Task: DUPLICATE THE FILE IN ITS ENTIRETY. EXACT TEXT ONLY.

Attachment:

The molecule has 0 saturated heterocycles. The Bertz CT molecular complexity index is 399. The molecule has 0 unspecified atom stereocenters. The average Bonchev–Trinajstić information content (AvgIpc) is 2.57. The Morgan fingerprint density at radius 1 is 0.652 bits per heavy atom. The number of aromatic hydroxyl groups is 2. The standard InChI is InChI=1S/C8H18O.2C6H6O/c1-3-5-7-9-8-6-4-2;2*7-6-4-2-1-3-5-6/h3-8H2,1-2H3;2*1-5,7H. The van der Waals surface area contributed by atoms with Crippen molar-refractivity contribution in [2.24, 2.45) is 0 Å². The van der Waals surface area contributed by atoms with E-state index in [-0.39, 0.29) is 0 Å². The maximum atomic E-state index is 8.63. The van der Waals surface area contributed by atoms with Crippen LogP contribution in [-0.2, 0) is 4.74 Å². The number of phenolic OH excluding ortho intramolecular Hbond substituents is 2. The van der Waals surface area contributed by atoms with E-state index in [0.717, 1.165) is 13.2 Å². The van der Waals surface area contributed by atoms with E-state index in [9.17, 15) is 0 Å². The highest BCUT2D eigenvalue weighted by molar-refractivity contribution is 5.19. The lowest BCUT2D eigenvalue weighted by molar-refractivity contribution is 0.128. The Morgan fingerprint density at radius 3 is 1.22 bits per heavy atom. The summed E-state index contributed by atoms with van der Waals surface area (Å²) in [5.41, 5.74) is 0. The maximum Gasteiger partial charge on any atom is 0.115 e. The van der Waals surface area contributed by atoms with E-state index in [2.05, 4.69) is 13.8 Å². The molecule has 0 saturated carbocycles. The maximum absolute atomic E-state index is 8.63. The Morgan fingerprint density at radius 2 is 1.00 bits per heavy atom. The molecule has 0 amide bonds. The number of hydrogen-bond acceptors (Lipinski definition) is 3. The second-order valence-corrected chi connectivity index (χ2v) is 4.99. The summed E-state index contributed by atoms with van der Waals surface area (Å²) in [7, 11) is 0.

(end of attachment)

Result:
The molecule has 0 saturated heterocycles. The Bertz CT molecular complexity index is 399. The molecule has 0 unspecified atom stereocenters. The average Bonchev–Trinajstić information content (AvgIpc) is 2.57. The Morgan fingerprint density at radius 1 is 0.652 bits per heavy atom. The number of aromatic hydroxyl groups is 2. The standard InChI is InChI=1S/C8H18O.2C6H6O/c1-3-5-7-9-8-6-4-2;2*7-6-4-2-1-3-5-6/h3-8H2,1-2H3;2*1-5,7H. The van der Waals surface area contributed by atoms with Crippen molar-refractivity contribution in [2.24, 2.45) is 0 Å². The van der Waals surface area contributed by atoms with E-state index in [-0.39, 0.29) is 0 Å². The maximum atomic E-state index is 8.63. The van der Waals surface area contributed by atoms with Crippen LogP contribution in [-0.2, 0) is 4.74 Å². The number of phenolic OH excluding ortho intramolecular Hbond substituents is 2. The van der Waals surface area contributed by atoms with E-state index in [0.717, 1.165) is 13.2 Å². The van der Waals surface area contributed by atoms with E-state index in [9.17, 15) is 0 Å². The highest BCUT2D eigenvalue weighted by molar-refractivity contribution is 5.19. The lowest BCUT2D eigenvalue weighted by molar-refractivity contribution is 0.128. The Morgan fingerprint density at radius 3 is 1.22 bits per heavy atom. The summed E-state index contributed by atoms with van der Waals surface area (Å²) in [5.41, 5.74) is 0. The maximum Gasteiger partial charge on any atom is 0.115 e. The van der Waals surface area contributed by atoms with E-state index in [2.05, 4.69) is 13.8 Å². The molecule has 0 saturated carbocycles. The maximum absolute atomic E-state index is 8.63. The Morgan fingerprint density at radius 2 is 1.00 bits per heavy atom. The molecule has 0 amide bonds. The number of hydrogen-bond acceptors (Lipinski definition) is 3. The second-order valence-corrected chi connectivity index (χ2v) is 4.99. The summed E-state index contributed by atoms with van der Waals surface area (Å²) in [7, 11) is 0.